It was an ordinary day. Early September in southern New England. Cool. Almost crisp. Some leaves had already changed and they shone bright yellow, signalling the rapid approach of Autumn.
An average kind of day — except, as it turned out, we had run out of half-and-half.
In many — perhaps most — homes, this would be no big deal. Certainly not an emergency requiring an immediate voyage into town. But. This is a household of addicted coffee aficionados. There was no way we could get through 24 hours without half-and-half for our coffee.
No. Regular milk is not the same. Someone — okay, Garry — would have to go to the store to buy half-and-half. The nearest shop — the deli — sells only tiny containers of the stuff and often has none at all. So it was off to Hannaford.
Hannaford, the grocery store we patronize, is not the biggest or fanciest. Au contraire, it’s the smallest and least impressive of the local supermarkets, part of a small Maine-based chain. We like it because the prices are not bad, the produce is fresh and often locally grown. You don’t need a special card to get the discounts and they give a 5% discount to Senior Citizens every Tuesday. Most important, they are easy to get to and have ample parking.
I was in the middle of a book — I usually am — so I didn’t pay a lot of attention as Garry went out. Not a big deal. Just the aforementioned half-and-half and maybe pick up something for dinner, too. He came back a couple of hours later. Which was a bit longer than such errands usually take. Garry looked amused.
“There is shock and confusion in downtown Uxbridge, today,” he announced.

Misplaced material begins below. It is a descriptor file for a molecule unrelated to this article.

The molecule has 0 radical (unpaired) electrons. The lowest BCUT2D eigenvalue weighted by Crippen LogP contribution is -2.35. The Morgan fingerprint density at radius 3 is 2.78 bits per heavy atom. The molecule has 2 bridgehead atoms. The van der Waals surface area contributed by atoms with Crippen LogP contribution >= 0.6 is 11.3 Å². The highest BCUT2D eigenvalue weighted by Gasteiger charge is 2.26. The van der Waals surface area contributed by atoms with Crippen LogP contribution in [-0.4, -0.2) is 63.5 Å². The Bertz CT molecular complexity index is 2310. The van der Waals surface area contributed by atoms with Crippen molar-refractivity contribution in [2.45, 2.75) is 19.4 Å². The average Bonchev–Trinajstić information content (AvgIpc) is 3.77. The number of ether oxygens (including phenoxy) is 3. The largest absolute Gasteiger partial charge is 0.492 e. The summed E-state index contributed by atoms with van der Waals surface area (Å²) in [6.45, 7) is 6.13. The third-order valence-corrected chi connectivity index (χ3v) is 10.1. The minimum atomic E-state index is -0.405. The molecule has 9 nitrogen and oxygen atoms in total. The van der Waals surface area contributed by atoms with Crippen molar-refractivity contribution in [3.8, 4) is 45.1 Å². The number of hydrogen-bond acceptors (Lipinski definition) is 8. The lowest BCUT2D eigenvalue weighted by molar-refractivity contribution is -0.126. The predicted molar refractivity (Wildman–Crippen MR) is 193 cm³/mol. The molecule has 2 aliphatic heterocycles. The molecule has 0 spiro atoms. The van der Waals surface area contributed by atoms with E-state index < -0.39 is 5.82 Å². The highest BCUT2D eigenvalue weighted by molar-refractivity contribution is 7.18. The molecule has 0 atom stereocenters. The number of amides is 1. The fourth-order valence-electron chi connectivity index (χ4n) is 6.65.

“Shock and confusion?”
“Yes,” Garry said. “I thought it might be delayed PTSD because of it being 9/11 and all. Everyone in Hannaford looked stunned.”
“Because?” I questioned.
“The credit card readers were down. You couldn’t pay with your bank or credit card. You had to pay cash or use a check. Everyone looked shell-shocked. Thousand-yard stares. Stumbling, vacant-eyed around the store.”
“Holy mackerel,” I said. “I can only imagine.”
“You could see them mumbling to themselves. They kept saying ‘cash!’ … but I could tell they were confused and were not sure what to do.”
“Wow,” I said. “Oh cruel fate! How awful! What did you do?” I asked. Garry seemed to have survived with his sense of humor intact and brought home the half-and-half.
“Oh, I paid with cash. I had enough on me.”
He went off to the kitchen chuckling to himself. I hoped everyone would be okay back in town. A shock like that can haunt people for a long time. Cash. Imagine that.
Everyone will be talking about this for weeks. The day the machines went down at Hannaford. That’s huge.